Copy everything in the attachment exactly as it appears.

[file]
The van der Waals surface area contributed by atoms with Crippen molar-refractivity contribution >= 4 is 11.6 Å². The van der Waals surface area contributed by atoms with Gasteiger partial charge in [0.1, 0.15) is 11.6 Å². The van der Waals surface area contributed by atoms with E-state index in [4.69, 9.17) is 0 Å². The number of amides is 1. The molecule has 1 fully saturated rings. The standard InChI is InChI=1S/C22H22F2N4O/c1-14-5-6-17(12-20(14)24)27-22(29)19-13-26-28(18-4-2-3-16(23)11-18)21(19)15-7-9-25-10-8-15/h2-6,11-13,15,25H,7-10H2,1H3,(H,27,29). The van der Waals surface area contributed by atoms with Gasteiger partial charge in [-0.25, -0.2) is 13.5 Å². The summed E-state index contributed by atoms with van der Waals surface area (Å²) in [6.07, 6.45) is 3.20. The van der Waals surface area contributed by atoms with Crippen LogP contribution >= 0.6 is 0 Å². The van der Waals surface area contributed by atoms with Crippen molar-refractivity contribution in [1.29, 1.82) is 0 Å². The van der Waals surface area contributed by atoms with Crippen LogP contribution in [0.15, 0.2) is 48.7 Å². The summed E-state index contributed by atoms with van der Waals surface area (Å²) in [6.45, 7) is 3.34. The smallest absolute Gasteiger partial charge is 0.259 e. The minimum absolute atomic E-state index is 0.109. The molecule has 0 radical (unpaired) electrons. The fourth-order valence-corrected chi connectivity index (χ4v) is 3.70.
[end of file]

The van der Waals surface area contributed by atoms with Crippen molar-refractivity contribution >= 4 is 11.6 Å². The van der Waals surface area contributed by atoms with Gasteiger partial charge in [0.1, 0.15) is 11.6 Å². The van der Waals surface area contributed by atoms with E-state index in [4.69, 9.17) is 0 Å². The number of amides is 1. The molecule has 1 fully saturated rings. The standard InChI is InChI=1S/C22H22F2N4O/c1-14-5-6-17(12-20(14)24)27-22(29)19-13-26-28(18-4-2-3-16(23)11-18)21(19)15-7-9-25-10-8-15/h2-6,11-13,15,25H,7-10H2,1H3,(H,27,29). The van der Waals surface area contributed by atoms with Gasteiger partial charge in [-0.25, -0.2) is 13.5 Å². The summed E-state index contributed by atoms with van der Waals surface area (Å²) in [6.07, 6.45) is 3.20. The van der Waals surface area contributed by atoms with Crippen LogP contribution >= 0.6 is 0 Å². The van der Waals surface area contributed by atoms with Crippen molar-refractivity contribution in [1.29, 1.82) is 0 Å². The van der Waals surface area contributed by atoms with Crippen LogP contribution in [0.15, 0.2) is 48.7 Å². The summed E-state index contributed by atoms with van der Waals surface area (Å²) in [6.45, 7) is 3.34. The smallest absolute Gasteiger partial charge is 0.259 e. The minimum absolute atomic E-state index is 0.109. The molecule has 0 radical (unpaired) electrons. The fourth-order valence-corrected chi connectivity index (χ4v) is 3.70.